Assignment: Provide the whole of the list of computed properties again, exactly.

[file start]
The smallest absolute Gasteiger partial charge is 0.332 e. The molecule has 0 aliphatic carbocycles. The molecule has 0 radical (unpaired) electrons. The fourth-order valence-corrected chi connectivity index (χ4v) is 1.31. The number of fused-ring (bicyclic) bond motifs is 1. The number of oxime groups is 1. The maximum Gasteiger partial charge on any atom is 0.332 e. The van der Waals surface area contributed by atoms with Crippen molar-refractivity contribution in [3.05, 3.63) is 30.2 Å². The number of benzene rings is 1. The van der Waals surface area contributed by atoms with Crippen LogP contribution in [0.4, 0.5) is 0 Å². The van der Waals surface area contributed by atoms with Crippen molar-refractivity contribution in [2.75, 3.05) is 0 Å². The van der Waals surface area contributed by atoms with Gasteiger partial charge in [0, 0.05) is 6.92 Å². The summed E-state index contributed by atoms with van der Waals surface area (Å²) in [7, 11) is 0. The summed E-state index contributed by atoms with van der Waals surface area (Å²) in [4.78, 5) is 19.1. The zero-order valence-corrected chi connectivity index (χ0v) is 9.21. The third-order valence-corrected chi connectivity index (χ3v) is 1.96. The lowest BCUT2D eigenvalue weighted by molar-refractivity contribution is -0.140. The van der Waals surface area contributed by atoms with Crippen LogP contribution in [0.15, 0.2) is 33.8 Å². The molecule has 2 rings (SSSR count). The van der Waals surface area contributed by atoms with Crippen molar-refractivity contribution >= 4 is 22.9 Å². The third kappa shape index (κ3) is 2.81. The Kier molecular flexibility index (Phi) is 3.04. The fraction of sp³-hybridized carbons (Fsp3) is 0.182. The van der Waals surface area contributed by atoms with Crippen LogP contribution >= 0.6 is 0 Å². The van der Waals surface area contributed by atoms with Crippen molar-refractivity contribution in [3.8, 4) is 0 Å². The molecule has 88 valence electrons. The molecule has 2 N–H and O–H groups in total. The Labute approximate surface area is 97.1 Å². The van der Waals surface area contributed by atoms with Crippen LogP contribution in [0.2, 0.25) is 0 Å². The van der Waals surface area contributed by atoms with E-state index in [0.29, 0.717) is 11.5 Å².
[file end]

The smallest absolute Gasteiger partial charge is 0.332 e. The molecule has 0 aliphatic carbocycles. The molecule has 0 radical (unpaired) electrons. The fourth-order valence-corrected chi connectivity index (χ4v) is 1.31. The number of fused-ring (bicyclic) bond motifs is 1. The number of oxime groups is 1. The maximum Gasteiger partial charge on any atom is 0.332 e. The van der Waals surface area contributed by atoms with Crippen molar-refractivity contribution in [3.05, 3.63) is 30.2 Å². The number of benzene rings is 1. The van der Waals surface area contributed by atoms with Crippen LogP contribution in [0.4, 0.5) is 0 Å². The van der Waals surface area contributed by atoms with Crippen molar-refractivity contribution in [2.75, 3.05) is 0 Å². The van der Waals surface area contributed by atoms with Gasteiger partial charge in [0, 0.05) is 6.92 Å². The summed E-state index contributed by atoms with van der Waals surface area (Å²) in [7, 11) is 0. The summed E-state index contributed by atoms with van der Waals surface area (Å²) in [4.78, 5) is 19.1. The zero-order valence-corrected chi connectivity index (χ0v) is 9.21. The third-order valence-corrected chi connectivity index (χ3v) is 1.96. The lowest BCUT2D eigenvalue weighted by molar-refractivity contribution is -0.140. The van der Waals surface area contributed by atoms with Crippen LogP contribution in [0.15, 0.2) is 33.8 Å². The molecule has 2 rings (SSSR count). The van der Waals surface area contributed by atoms with Crippen molar-refractivity contribution >= 4 is 22.9 Å². The third kappa shape index (κ3) is 2.81. The Kier molecular flexibility index (Phi) is 3.04. The fraction of sp³-hybridized carbons (Fsp3) is 0.182. The van der Waals surface area contributed by atoms with Crippen LogP contribution >= 0.6 is 0 Å². The van der Waals surface area contributed by atoms with Crippen molar-refractivity contribution in [3.8, 4) is 0 Å². The molecule has 88 valence electrons. The molecule has 2 N–H and O–H groups in total. The Labute approximate surface area is 97.1 Å². The van der Waals surface area contributed by atoms with Crippen LogP contribution in [0.2, 0.25) is 0 Å². The van der Waals surface area contributed by atoms with E-state index in [0.29, 0.717) is 11.5 Å².